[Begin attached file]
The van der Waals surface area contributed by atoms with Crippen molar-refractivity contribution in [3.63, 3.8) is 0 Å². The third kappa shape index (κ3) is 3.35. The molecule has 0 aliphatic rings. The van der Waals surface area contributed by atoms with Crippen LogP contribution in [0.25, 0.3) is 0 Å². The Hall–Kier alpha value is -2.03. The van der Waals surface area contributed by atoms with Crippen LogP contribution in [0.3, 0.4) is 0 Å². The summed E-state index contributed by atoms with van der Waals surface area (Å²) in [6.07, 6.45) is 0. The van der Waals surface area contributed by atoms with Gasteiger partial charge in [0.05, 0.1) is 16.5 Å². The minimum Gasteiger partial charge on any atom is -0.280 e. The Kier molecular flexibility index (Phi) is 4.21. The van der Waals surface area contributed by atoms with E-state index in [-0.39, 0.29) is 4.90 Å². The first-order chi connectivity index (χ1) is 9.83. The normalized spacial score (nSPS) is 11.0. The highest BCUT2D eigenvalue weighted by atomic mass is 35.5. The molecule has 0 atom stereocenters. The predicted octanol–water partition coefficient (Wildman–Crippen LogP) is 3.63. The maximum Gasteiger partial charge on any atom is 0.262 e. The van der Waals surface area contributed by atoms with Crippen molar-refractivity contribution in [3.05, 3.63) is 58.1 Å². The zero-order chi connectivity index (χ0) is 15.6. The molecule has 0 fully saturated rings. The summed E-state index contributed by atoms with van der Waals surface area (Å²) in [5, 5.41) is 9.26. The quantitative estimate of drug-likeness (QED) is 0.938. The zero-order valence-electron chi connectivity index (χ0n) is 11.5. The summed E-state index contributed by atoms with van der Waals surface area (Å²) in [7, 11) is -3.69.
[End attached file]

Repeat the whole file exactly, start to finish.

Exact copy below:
The van der Waals surface area contributed by atoms with Crippen molar-refractivity contribution in [3.63, 3.8) is 0 Å². The third kappa shape index (κ3) is 3.35. The molecule has 0 aliphatic rings. The van der Waals surface area contributed by atoms with Crippen LogP contribution in [0.25, 0.3) is 0 Å². The Hall–Kier alpha value is -2.03. The van der Waals surface area contributed by atoms with Crippen LogP contribution in [0.3, 0.4) is 0 Å². The summed E-state index contributed by atoms with van der Waals surface area (Å²) in [6.07, 6.45) is 0. The van der Waals surface area contributed by atoms with Gasteiger partial charge in [0.05, 0.1) is 16.5 Å². The minimum Gasteiger partial charge on any atom is -0.280 e. The Kier molecular flexibility index (Phi) is 4.21. The van der Waals surface area contributed by atoms with E-state index in [-0.39, 0.29) is 4.90 Å². The first-order chi connectivity index (χ1) is 9.83. The normalized spacial score (nSPS) is 11.0. The highest BCUT2D eigenvalue weighted by atomic mass is 35.5. The molecule has 0 atom stereocenters. The predicted octanol–water partition coefficient (Wildman–Crippen LogP) is 3.63. The maximum Gasteiger partial charge on any atom is 0.262 e. The van der Waals surface area contributed by atoms with Crippen molar-refractivity contribution in [3.05, 3.63) is 58.1 Å². The zero-order chi connectivity index (χ0) is 15.6. The molecule has 0 fully saturated rings. The summed E-state index contributed by atoms with van der Waals surface area (Å²) in [5, 5.41) is 9.26. The quantitative estimate of drug-likeness (QED) is 0.938. The zero-order valence-electron chi connectivity index (χ0n) is 11.5. The summed E-state index contributed by atoms with van der Waals surface area (Å²) in [7, 11) is -3.69.